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Preparing Malaysia for its Digital Future

Digital Transformation in Malaysia

Malaysia has had great successes in industrialising since the 1970s. This transformation has made an agro-based Malaysia into an Asia Pacific smartshop, Malaysia’s Finance Minister recently stated.

Today, places like Penang, the Klang Valley and southern Johor are regional manufacturing hubs fulfilling global demand. These hubs contributed to the rapid rise of Malaysia, making it one of the Asian economic tigers in the 1990s.

However, by the early 2000s, Malaysian manufacturing, especially the electrical and electronics (E&E) sector began to hollow out due to the opening up of China and the emergence of new economies with lower cost structure.

The hollowing out effect has led to the premature deindustrialisation of Malaysia. Low-value services are expanding in place of manufacturing, while within the manufacturing sector itself, high-tech high-value manufacturing growth is stagnating.

Nevertheless, there is still hope; in the form of digital transformation and the Fourth Industrial Revolution.

Reindustrialising Malaysia

Malaysia sees the permanent reorientation of the global supply chain as a golden opportunity to attract new investment and reverse our premature deindustrialisation.

The entrepreneurial state has an important role here. Hence, the government will need to draw an industrial policy to focus Malaysia’s reindustrialising efforts, which requires necessary selective state interventions to prioritise investment in strategic sectors, and structure incentives around specific economic and social goals.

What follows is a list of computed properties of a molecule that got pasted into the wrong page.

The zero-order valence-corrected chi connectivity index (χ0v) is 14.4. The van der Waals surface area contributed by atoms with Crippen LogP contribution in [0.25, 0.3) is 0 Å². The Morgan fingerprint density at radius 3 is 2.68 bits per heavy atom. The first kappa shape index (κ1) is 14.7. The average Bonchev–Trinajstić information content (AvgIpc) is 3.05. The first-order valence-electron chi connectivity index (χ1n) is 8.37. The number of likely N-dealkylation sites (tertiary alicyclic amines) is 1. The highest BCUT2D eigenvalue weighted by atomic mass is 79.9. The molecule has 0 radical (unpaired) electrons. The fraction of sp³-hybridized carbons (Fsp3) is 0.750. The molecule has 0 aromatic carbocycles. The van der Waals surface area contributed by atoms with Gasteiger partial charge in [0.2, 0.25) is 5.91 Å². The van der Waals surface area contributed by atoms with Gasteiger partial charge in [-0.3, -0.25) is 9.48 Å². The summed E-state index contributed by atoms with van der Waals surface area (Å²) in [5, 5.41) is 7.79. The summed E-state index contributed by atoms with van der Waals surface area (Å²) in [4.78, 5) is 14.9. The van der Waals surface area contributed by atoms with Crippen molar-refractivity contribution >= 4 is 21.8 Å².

Budget 2020 and Industry 4.0

It is in the context of IR4.0 that the Finance Minister tabled Malaysia’s 2020 Budget. Keeping in mind a key question: why is the digitalisation of the economy important?

Previously, industrialisation required an ample supply of skilled workers, good physical infrastructure, as well as a set of consistent rules of law; now, there is a new dimension that needs to be considered today. It is about data and its uses.

However, the changing nature of industry requires that Malaysia must take Industry 4.0 technology into its embrace if its reindustrialisation exercise is to be successful.

Realising this, Malaysia has put in place its National Industry 4.0 policy (launched in 2018), identifying 5 sectors to prioritize in terms of Industry 4.0 technology implementation (i.e., E&E, machinery & equipment, chemical, medical devices and aerospace).

Generally, Malaysia is upgrading its digital backbone by investing RM21.6 billion into it’s National Fiberisation and Connectivity Plan (NFCP) from 2019 to 2023. This will widen the coverage and raise the speed of broadband internet in the country while providing Malaysians with high-quality internet services at affordable prices.

Moreover, the government is urging the private sector to lead growth. This is where the entrepreneurial state comes in with a comprehensive 4P partnership between the public sector, private sector, professionals and people to maximise the benefits of the NFCP.